MAY

October 14, 2016 ptillman

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THINGS TO DO

 

  • TEMPERATURE – With the greatest danger of frost past (in most areas) and the soil achieving a sufficiently warm temperature, most seedlings can be planted and seeds can be sowed outside except in higher elevations. Extend the harvest of row by “succession sowing”, planting a foot or two of seed every 7-1 days.  Follow the recommendations for thinning seedlings to ensure crops such as carrots and beets will grow to a good size.  Staggered planting will also improve the odds against being wiped out by a pest or disease.

 

  • WEEDING – Keeping up with removing weeds is important as the young plants will be competing for water and nutrients. When allowed to grow tall weeds will shade and rob young plants of available light and growing room. Weeds can also harbor pests and diseases.  Using a hoe or digging up weeds before they flower and go to seed will help long term.  While it is tempting to add greed weeks to a compost bin, most home bins do not reach a high enough temperature to kill the seeds.  Weeds are best disposed of by adding them to green waste.

 

  • CROP ROTATION – Crop rotation is a good practice for the benefit of soil quality and crop fertilizer needs.

    • Leaving the roots of a nitrogen fixing legume crop from one season can serve the needs of a subsequent crop of brassicas. Brassicas, as a group, include bok choy, broccoli, Brussels sprouts, cabbages, kale and turnips.  As a group these plants are subject to many of the same pests and diseases.  The risk of an infestation is reduced by not planting the same varieties in the same plot season after season.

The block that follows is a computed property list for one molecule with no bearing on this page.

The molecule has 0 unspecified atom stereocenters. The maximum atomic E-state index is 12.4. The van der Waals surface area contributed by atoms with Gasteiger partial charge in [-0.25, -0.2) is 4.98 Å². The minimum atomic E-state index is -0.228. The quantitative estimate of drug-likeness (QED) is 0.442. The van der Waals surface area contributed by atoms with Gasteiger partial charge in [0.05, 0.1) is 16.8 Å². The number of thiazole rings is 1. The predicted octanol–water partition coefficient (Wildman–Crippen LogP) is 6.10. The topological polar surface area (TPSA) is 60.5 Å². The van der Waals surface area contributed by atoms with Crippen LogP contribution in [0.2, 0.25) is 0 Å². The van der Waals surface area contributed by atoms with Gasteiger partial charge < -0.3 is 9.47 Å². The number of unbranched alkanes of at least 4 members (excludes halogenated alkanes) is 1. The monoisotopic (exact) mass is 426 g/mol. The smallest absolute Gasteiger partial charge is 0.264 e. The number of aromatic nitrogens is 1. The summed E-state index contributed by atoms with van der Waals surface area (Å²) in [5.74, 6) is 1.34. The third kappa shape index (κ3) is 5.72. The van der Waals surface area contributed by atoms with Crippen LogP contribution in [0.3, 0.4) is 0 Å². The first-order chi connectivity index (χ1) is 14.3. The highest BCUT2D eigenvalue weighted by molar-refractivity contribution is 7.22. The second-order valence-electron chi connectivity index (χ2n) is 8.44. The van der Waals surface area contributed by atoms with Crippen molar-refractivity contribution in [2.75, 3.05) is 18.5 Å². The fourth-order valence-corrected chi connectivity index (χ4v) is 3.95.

• A planting of root crops which have a low requirement for nitrogen would be a third season option. The soil is not so vulnerable to being depleted of nutrients if crops are rotated.

 

  • POLLINATORS & BENEFICIALS – To get the maximum result for the effort of planning, planting and tending a garden, include some plants to attract beneficial and pollinators.  Bees, butterflies and hummingbirds will greatly contribute to the success of any garden.

 

  • BIRDS – Birds are welcome visitors to the garden when they are eating insect pests but not so much when our fruits and berries are consumed. Nets must be ready to be applied to crops subject to bird damage.

 

  • SUPPORTS – Be prepared with support options for crops requiring them. Supports are more easily installed when plants are young.  Fruit can be damaged or lost installing supports once plants are flowering or fruit is set.

  • TIP

    Get to know your neighbors!  See what’s growing in their garden.  Be inspired!

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